Rust Basics: Taking the First Steps

Rust Basics: Taking the First Steps

Vince's photo
·Jan 29, 2023·

8 min read

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Table of contents

  • Installing Rust
  • Cargo
  • Variables
  • Scopes
  • Memory safety
  • Using modules in Rust

Installing Rust

Getting Rust installed on your system can be done by following the guide from the official website

As of writing this if installing on a Mac, Linux or WSL the recommended way is running this curl --proto '=https' --tlsv1.2 -sSf | sh on your terminal.

Verify the installation by opening the terminal and typing rustc --version. This should show the version of Rust installed on your system.

rustc --version
rustc 1.67.0 (fc594f156 2023-01-24)

Note: Rust is supported on various platforms such as Windows, macOS, Linux, and BSD.


What is Cargo?

Cargo is the go-to package manager for Rust development. It simplifies the management of dependencies, building, and testing of projects, as well as the sharing of code libraries by publishing to - the public registry for Rust packages.

Creating a Rust Project with Cargo

To create a new Rust project with Cargo, follow these steps:

  • Open the terminal and navigate to the directory where you want to create your project.

  • Type the command cargo new <project_name> to create a new Rust project with Cargo.

  • Change into the project directory using cd <project_name>.

# cargo new hello

   ├── Cargo.toml
   └── src

Once you have created a new Rust project with Cargo, you will see two main files in the project directory:

Cargo.toml: This file is the configuration file for your project. It contains information about your project, such as its name, version, and dependencies. You can add or remove dependencies as needed for your project by editing this file.

# Cargo.toml
name = "hello"
version = "0.1.0"
edition = "2021"

# See more keys and their definitions at

[dependencies] This is the main Rust file for your project. This file contains the entry point for your Rust program.

fn main() {
    println!("Hello, world!");

That's it! You now have a basic Rust project up and running using Cargo.

Running this is as straight forward as just typing cargo run on the console.

cargo run
   Compiling hello v0.1.0 (...)
    Finished dev [unoptimized + debuginfo] target(s) in 0.41s
     Running `target/debug/hello`
Hello, world!

Not this shows that cargo is running a dev build to build a release version add --release to the cargo run command and you get an optimized release version.

cargo run --release


Variables in Rust are declared using the 'let' keyword followed by the name of the variable, and an equals sign to initialize the value.

NOTE: Variables are immutable by default

Mutable and Immutable Variables

In Rust, variables can be either mutable or immutable. Mutable variables are declared using the let mut keyword, while immutable variables are declared using just the let keyword.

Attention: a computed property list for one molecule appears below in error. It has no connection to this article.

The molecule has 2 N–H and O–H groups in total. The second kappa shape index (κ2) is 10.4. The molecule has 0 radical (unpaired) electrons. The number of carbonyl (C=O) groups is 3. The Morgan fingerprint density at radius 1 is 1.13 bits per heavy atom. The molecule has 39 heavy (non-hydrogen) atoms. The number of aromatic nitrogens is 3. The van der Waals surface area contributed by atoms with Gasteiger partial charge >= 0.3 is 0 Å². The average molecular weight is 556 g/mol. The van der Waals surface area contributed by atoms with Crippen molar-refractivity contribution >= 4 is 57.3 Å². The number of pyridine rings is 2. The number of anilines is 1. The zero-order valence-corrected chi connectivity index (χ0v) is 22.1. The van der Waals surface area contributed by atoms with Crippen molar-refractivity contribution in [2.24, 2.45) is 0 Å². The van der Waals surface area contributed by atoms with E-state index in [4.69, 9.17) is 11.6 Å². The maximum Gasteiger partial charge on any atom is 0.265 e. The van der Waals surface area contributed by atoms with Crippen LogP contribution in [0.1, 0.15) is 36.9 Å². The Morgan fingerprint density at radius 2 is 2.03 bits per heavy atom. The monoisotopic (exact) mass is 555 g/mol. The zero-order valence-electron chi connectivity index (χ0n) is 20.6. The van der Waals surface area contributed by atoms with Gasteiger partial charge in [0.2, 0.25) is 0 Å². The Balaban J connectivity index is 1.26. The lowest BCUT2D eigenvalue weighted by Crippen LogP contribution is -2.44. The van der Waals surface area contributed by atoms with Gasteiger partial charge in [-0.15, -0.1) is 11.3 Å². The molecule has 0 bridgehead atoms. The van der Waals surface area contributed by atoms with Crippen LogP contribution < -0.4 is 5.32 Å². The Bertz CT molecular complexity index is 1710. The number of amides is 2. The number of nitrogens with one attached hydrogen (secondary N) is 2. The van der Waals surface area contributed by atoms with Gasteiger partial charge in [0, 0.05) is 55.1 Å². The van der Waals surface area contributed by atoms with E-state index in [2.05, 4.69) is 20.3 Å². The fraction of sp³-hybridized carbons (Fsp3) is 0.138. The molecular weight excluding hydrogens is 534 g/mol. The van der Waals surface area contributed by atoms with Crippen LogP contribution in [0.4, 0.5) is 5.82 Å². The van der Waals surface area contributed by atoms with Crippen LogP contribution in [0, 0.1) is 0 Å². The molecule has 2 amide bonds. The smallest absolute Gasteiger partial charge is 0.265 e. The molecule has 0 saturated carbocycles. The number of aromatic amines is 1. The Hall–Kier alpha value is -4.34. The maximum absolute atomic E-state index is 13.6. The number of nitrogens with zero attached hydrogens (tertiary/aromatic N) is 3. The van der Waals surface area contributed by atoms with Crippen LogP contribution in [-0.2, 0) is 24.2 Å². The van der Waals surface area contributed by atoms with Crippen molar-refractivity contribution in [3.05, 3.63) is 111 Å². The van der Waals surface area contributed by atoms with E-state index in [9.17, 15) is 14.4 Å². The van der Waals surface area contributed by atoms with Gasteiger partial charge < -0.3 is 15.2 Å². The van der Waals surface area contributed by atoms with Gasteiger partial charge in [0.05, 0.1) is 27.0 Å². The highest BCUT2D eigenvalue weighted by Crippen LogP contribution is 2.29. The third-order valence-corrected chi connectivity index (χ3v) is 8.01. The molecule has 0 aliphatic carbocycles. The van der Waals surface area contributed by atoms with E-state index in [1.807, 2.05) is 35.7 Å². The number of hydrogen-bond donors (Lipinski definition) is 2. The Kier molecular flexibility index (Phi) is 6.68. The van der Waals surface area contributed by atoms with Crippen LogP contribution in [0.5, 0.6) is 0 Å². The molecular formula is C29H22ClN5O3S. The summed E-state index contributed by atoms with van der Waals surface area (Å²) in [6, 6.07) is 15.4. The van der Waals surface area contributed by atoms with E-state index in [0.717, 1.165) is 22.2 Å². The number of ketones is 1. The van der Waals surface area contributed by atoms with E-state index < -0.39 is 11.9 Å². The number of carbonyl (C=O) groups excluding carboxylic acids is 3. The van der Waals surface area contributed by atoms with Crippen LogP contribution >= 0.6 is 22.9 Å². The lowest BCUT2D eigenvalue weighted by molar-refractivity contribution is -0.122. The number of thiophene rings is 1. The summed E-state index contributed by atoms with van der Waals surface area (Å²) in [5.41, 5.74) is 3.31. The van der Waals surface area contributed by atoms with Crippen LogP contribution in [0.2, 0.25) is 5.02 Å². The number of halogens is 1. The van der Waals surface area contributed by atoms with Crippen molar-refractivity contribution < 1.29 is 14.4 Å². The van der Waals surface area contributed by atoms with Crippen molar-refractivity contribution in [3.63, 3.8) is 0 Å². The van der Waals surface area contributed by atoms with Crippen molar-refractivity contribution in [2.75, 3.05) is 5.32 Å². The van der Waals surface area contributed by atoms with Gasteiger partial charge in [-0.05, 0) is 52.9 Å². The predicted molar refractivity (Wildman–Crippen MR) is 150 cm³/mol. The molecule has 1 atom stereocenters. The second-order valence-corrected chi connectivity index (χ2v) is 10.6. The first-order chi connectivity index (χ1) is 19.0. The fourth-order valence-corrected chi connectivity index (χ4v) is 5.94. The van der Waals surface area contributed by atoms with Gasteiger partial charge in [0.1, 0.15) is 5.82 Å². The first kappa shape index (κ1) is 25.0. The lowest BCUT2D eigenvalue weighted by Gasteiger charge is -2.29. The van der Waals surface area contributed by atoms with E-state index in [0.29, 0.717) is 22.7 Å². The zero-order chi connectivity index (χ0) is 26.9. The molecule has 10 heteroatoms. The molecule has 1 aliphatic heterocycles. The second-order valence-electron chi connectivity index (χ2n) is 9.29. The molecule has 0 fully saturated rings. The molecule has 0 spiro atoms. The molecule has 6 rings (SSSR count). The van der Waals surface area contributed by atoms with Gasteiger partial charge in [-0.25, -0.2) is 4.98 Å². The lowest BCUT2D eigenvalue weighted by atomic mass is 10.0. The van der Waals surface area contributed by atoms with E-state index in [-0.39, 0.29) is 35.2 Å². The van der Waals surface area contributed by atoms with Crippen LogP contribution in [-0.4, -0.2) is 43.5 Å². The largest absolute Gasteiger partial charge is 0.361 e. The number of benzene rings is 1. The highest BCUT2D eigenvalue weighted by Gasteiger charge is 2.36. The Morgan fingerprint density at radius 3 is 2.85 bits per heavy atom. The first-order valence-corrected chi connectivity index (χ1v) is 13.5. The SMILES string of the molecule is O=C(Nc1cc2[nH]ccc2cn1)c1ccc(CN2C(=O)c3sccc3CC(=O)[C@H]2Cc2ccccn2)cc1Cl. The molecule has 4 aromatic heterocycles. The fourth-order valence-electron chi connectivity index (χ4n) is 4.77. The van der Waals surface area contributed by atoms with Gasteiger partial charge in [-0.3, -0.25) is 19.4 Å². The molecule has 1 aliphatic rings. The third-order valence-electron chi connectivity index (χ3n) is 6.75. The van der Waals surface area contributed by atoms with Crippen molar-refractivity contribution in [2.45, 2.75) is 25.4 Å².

Example of Mutable Variables:

let mut x = 5;
println!("The value of x is: {}", x);
x = 10;
println!("The value of x after mutation is: {}", x);

Example of Immutable Variables:

let y = 5;
println!("The value of y is: {}", y);
y = 10; // This line would throw a compile error because y is immutable


Constants in Rust are variables whose value cannot be changed once set. They are declared using the 'const' keyword.

Example of Constants:

const MAX_POINTS: u32 = 100_000;
println!("The value of MAX_POINTS is: {}", MAX_POINTS);
MAX_POINTS = 50_000; // This line throws a compile error because MAX_POINTS is a constant

SIDENOTE: Rust's helpful error messages One of the things I like so far is the helpful error messages that explain what's going wrong in the code. e.g in the previous case when declaring variables, if you make a mistake, Rust provides an error message that explains the issue and how to fix it.

For example, in the below compiler message

error[E0384]: cannot assign twice to immutable variable `y`
  --> src/
27 |     let y = 5;
   |         -
   |         |
   |         first assignment to `y`
   |         help: consider making this binding mutable: `mut y`
28 |     println!("The value of y is: {}", y);
29 |     y = 10;
   |     ^^^^^^ cannot assign twice to immutable variable

when trying to assign a value to an immutable variable, we not only get the error message but also a help section to add the mut keyword to y (pretty neat if you ask me).


In Rust, scoping refers to the visibility and accessibility of variables and other identifiers within a program.

One way to create a scope in Rust is by using curly braces {}. Anything defined within the curly braces will only be accessible within that scope. For example:

fn main() {
    let x = 5;
        let y = 10;
        println!("x: {} y: {}", x, y);
    println!("x: {}", x);
    println!("y: {}", y);

In this code snippet, the variable x is defined in the main scope and is accessible within the whole function. The variable y is defined within the inner scope created by the curly braces and is not accessible outside of it. The second println statement for "y" will result in an error because y is not defined in the main scope.